Carrageenan: The Acne Triggering Bully

Carrageenan: The Acne Triggering Bully

Published by Cora Nelson - Founder/CEO/Esthetician of Studio Blu Acne Clinic and Acne Safe Products by Studio Blu on 3rd May 2015

The ingredient, carrageenan, is sometimes lurking in what you thought was a healthy acne safe alternative to put in or on your body.

It can be found in some otherwise acne-safe, dairy-free, alternatives such as almond milk, coconut milk, hemp milk, lactose-free milk, Greek yogurt, and many other dairy free choices. This ingredient can also be found in products such as toothpaste, facial moisturizer, shampoo/conditioner, shaving cream, foundation, sunscreen, and cleanser. These products often contain carrageenan as a “natural” thickener.

You can find products that choose not to contain this ingredient. Whole Foods 365 brand and Trade Joe’s brand are two popular brands that opt against using carrageenan. Always check ingredients lists carefully when purchasing foods – some brands carry products both with and without carrageenan.

Our skin has learned the hard way; just because something is “natural,” doesn’t always mean it’s good for you or your acne prone skin, especially in large quantities. Some are suggesting there is a distinct connections between carrageenan and gut irritation and inflammationbut our concern for acne sufferers is that carrageenan is derived from red algae or seaweed, which are high in iodine. Although not the cause of acne, and there is little evidence yet to back it up, it’s widely known that high amounts of iodides, over the daily recommended amounts, do lead to increased breakouts. There are also some who say there is very distinct gut/skin relationship and why oral probiotics are sometimes recommended to improve skin health. If this is true, and if carrageenan causes gut irritation and inflammation, this could also be a culprit to increased breakouts.

What is Carrageenan?

Carrageenan is derived from red algae or seaweed, and is most frequently used as a natural emulsifier, thickener or stabilizer for food, because of its gelling properties. Lately, carrageenan has been marketed as a natural ingredient, allowing food companies to use it in foods and goods labeled as “natural.”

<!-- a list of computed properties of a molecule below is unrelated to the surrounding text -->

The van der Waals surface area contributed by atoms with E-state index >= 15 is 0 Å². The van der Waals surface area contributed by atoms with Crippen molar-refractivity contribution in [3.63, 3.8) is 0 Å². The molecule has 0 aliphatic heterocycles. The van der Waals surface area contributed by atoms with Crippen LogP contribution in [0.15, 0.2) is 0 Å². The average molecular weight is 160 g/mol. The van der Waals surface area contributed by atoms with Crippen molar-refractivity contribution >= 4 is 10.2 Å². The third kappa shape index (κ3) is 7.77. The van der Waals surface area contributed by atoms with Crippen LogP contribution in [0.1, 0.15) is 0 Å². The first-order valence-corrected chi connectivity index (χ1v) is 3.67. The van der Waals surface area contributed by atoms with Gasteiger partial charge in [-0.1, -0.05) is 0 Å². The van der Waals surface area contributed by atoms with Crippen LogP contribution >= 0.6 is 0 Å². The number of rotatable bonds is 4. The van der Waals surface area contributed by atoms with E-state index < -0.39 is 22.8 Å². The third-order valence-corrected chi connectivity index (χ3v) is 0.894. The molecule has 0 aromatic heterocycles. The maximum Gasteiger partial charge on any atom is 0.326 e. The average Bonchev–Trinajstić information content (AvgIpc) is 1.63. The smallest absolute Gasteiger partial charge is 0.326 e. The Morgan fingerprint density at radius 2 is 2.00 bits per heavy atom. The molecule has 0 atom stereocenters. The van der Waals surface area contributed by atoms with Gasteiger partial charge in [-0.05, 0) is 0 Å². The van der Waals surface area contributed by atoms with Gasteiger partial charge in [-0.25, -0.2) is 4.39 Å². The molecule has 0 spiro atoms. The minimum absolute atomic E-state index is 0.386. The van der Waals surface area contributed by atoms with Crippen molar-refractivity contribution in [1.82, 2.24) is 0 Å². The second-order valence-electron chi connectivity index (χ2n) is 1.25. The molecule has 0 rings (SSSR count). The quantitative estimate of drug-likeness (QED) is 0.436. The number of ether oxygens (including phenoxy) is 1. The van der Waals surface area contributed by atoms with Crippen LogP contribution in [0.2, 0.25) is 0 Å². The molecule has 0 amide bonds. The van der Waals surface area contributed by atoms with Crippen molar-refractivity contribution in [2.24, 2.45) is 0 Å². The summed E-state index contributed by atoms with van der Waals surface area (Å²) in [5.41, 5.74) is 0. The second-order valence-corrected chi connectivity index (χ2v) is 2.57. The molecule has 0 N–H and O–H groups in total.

At one point, Carrageenan was petitioned to be banned. Dr. Joanne Tobacman, a physician-scientist at the University of Illinois, College of Medicine, filed a petition against the use of carrageenan in foods, after convincing evidence that carrageenan’s side effects were harmful to human health.

The FDA vetoed this petition in 2012, claiming that the research was “disputed.”

Cornucopia, a non-profit food policy research group—and one of the most outspoken groups on the hazards of carrageenan—are requesting the FDA to reevaluate the petition to ban carrageenan. Cornucopia asserts that the FDA’s denial of Tobacman’s petition was “riddled with overt bias which appears to protect an industry’s profits at the expense of public health.”

According to one of their statements:

“Natural does not mean safe….Poison ivy is natural, but you wouldn’t put it in skin lotion…carrageenan side effects appear to do to your gut what poison ivy does to your skin.”

View our complete list of skin bullying ingredients to avoid or drop a line to one of our Acne Specialists for a full consultation.  

Subscribe to our newsletter

Get the latest updates on new products and upcoming sales

No thanks